Thanks Mr Steam
The dogs have various yards in which they roam free, but they have some kennels within them where they can go to sleep. The biggest yard is 20 m x 20 m (that's about 60' x 60')
There is a gateway which is central to all the yards, and I have a power cord running to this gateway, currently for a floodlight.
There is about 20 m from the gate to the farthest point the dogs could be in any particular yard.
If a sound was made there it would need to be at least the loudness of an average voice (not yelling) - they are all young dogs and have good hearing.
Another alternative to the buzzer is a flashing light (though it might be a little harder to train with it during the day if it's not so visible, but is a nice silent option I won't hear).
The sprinkler option would work very well to send dogs to bed, but due to us being in severe drought with water shortages I wouldn't currently risk having a sprinkler hooked up in case it did not turn off and used up a lot of water. However, I'd still be interested in that option for other times.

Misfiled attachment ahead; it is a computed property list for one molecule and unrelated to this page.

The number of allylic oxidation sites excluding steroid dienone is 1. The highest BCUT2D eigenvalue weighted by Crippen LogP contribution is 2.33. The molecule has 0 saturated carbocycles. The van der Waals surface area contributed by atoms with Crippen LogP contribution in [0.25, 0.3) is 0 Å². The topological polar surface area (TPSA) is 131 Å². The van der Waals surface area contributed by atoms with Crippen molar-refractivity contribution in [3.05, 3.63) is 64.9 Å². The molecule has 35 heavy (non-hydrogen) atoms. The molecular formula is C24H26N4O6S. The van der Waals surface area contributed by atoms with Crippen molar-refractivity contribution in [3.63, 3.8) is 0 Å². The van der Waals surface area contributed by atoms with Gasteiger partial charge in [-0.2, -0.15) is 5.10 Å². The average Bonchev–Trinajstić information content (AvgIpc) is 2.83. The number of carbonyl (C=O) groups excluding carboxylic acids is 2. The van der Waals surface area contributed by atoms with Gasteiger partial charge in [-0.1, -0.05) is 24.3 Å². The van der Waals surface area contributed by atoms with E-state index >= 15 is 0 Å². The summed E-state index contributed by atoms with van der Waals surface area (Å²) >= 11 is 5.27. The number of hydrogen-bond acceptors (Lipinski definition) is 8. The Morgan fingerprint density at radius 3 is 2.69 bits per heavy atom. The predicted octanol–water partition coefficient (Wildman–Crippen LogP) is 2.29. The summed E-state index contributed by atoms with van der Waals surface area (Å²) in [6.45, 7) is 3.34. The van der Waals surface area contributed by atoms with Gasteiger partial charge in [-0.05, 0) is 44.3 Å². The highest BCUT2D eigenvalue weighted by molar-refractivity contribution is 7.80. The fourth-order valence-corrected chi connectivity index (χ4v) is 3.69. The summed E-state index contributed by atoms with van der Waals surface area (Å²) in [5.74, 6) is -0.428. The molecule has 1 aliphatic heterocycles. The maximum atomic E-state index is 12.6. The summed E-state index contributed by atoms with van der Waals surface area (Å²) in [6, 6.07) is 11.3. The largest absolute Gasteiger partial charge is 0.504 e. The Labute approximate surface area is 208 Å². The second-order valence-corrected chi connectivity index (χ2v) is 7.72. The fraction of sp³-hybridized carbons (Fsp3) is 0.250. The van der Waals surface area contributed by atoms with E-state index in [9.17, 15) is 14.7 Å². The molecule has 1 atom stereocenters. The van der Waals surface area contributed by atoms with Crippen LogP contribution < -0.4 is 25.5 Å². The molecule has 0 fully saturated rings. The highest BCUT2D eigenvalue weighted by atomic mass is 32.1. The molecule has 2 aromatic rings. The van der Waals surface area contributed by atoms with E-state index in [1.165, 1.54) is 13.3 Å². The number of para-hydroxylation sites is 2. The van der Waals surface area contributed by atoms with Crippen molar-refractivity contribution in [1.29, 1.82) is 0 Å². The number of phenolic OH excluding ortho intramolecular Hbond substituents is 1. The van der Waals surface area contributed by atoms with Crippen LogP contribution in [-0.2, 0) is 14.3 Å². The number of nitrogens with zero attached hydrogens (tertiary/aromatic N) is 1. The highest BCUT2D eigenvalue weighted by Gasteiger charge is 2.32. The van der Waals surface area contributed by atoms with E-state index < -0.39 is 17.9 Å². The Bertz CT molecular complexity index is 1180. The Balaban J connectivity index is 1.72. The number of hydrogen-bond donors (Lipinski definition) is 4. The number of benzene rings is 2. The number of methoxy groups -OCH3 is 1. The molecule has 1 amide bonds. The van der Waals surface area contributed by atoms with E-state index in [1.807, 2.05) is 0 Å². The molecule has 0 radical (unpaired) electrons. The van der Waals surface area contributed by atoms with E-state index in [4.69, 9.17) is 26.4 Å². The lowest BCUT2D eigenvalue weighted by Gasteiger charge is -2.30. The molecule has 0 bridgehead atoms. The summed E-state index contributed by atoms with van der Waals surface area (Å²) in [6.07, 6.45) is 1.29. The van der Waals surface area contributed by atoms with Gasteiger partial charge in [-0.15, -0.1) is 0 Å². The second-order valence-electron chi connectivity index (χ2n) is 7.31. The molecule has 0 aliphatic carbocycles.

There is no wifi available out there. It is too far from my office.
The siren/buzzer/light etc, I think 10 seconds is about right to get their attention without going on too long. (I am on a farm so none of these things will disturb anyone else). I assume if they keep barking, after the 10 seconds, it will trigger it again.
FYI, the training would involve the dogs being in the yard (done either one at a time or in little groups), sound the siren (or lights etc), shoo them into the kennel and hand out some treats in there. Repeat a lot and then the siren becomes the trigger for them to go into their kennels. Once they are disturbed like this and go to kennels they stop barking.
The barking I want to disturb is the boredom "pack" barking/howling. One starts a howl or bark and the others join in like a pack of wolves - just standing barking or howling into the air. As opposed to play barking which tends to be less uniform with more running around.
If only on at night then the sensor could be set to be quite sensitive, as they don't need to be doing any barking at night.
I look forward to your ideas. You know, if it works well, it could be extremely popular. There are commercial ones that make an ultra high frequency whistle which i could try too - but in theory these are supposed to work with no training - i.e. the noise is supposed to be unpleasant, but lots of reviews show they don't work. However, combined with the training I described they might. Sprinklers would be good - they don't really need to wet the dog more than a few drips, as most dogs won't stay out in the sprinkler or rain (It's always quiet at night when it's raining).